MRS. BUSH: About what? The city? I love Washington. I think Washington is one of the most beautiful cities in the world. And I've loved having the chance to live in this magnificent house, and then to have all these wonderful neighborhood museums. I took Mrs. Olmert yesterday to the Corcoran Gallery to see the Annie Leibovitz show when she was in town. And all of these museums are really what I call my neighborhood museums. And I can run out quickly and see all the great shows that are here. And I want to encourage Washingtonians, as well as American visitors and international visitors when they come to be sure to go to all of these wonderful Smithsonian museums that are here. The Corcoran is a private museum, but of course, we have all these other Smithsonian museums that I visit quite often.
Q: Mrs. Bush, did you taste the Ukrainian Christmas dishes, like the (inaudible)?
MRS. BUSH: I think -- doesn't Ukraine also make a very special cookie?
MRS. BUSH: Yes, I thought so. You know, there are a lot of Ukrainian Americans that keep those recipes alive in their towns around the United States, and so they really become part of American traditions in many neighborhoods around the United States.
Q: What is your message to military families (inaudible)?
MRS. BUSH: Well, my message is that we're thinking about them, we're praying for our troops that are defending us around the world. George and I do that every day. A day doesn't go by that we don't think about both our military who are serving around the world and about the special burden of worry that's on their families when they're here at home without their loved ones. Especially on holidays, we think about the people who aren't at the table, at the holiday table, because they're either serving overseas or they were lost in the war in Afghanistan or Iraq. And we think -- and I know we're joined by all Americans when we send our special love and respect, both to our troops and to their families.
Q: Do you have any particular special memories about Christmas in Washington?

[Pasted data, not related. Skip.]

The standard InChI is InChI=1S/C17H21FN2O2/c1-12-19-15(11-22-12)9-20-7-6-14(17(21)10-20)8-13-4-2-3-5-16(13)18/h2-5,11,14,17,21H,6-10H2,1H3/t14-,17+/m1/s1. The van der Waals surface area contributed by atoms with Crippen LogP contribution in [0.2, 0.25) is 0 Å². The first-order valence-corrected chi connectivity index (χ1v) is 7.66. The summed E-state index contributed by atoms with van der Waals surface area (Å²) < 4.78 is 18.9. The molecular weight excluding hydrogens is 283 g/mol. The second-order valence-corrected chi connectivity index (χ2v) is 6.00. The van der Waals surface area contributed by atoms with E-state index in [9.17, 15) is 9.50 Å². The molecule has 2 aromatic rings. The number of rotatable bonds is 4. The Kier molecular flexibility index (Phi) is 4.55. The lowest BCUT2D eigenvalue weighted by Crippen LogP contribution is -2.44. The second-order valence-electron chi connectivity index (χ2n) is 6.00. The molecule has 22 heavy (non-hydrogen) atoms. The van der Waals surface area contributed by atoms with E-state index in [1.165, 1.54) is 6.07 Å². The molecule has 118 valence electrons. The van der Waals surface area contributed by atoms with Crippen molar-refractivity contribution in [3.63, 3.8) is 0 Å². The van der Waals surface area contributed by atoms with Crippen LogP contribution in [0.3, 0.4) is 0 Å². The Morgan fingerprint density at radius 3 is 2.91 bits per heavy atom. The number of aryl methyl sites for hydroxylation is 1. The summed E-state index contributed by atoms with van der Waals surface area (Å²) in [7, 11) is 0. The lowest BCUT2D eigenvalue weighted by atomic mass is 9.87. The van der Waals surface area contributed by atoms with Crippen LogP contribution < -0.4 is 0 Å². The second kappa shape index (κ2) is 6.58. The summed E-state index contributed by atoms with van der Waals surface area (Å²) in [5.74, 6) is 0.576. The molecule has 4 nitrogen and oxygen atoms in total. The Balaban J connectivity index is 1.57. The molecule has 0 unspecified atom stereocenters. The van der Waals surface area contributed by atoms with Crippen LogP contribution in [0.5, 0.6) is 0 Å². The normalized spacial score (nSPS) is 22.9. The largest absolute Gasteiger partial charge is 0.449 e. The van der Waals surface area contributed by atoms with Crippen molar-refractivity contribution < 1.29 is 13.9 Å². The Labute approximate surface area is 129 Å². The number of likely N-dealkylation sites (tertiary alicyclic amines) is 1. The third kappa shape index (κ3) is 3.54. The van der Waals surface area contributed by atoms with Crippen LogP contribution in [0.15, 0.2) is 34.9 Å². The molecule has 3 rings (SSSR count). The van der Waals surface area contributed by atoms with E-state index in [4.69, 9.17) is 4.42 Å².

MRS. BUSH: Well, I really do. I mean, every single one of these years -- I remember especially Christmas 2001. That year, Nancy and I had met early in the year to come up with the Christmas theme and we had picked "Home for the Holidays." And we had -- the carpenters and everybody that works on the decorations had built presidential homes that were on the mantels, replicas of presidential homes. But as it turned out, after September -- we'd already picked the theme, but after September there were those 3,000 people that weren't home for the holidays, whose families were alone after September 11th. So the theme had a special poignancy for me.
So I remember that Christmas. But I remember every one of them, really. I remember the ones that are funny, like the pets in the White House, all the different -- the theme that year was "All Creatures Great and Small." And we had all the different pets that have lived here, before Barney and Beazley and Miss Kitty. So that was fun, and it was fun for children. I think children loved that one, especially.
MRS. BUSH: Well, I want to say -- and I know that I'm joined by everyone in the United States who says this as well, and that is, all of us really want to see peace. We want to see a Palestinian free state living in harmony with Israel. And that's something that we want. And I really know that Palestinian mothers and children and Israeli mothers and children want their children to live free from terrorism. And so I'm encouraged that they want to come to the negotiating table. It was very important for this summit in Annapolis that a lot of people from the international community came as well. And so my prayer is for peace in the Middle East.
Q: What's unique about Christmas in Washington?
MRS. BUSH: Well, I think there are a lot of things that are really fun, and that is, of course, the way that all the different monuments and the White House are decorated. There is an ice-skating rink, if we get cold enough weather, right here across the street, sort of down and across the street from the Willard Hotel. And when we lived here in 1986 -- '87 and '88 when we were here with Mr. Bush's campaign, I would bring Barbara and Jenna down to ice skate on that ice-skating rink, and that was fun. That's a very happy memory of mine from those years.
Q: Is there any achievement you want to be remembered for when you leave the White House?
MRS. BUSH: Well, I hope that I'll be remembered for my love of children; I think people know that, that I spent my career as a teacher and a librarian, and that while I've had the chance to live here, I've worked on a lot of issues that had to do with children -- American children, as well as children around the world.
So thanks, everybody. Merry Christmas, happy holidays. Now our artists and our team over here are also available if you have any questions.
Laura Bush, Remarks by the First Lady at a Media Preview of the 2007 Holiday Decorations Online by Gerhard Peters and John T. Woolley, The American Presidency Project https://www.presidency.ucsb.edu/node/282970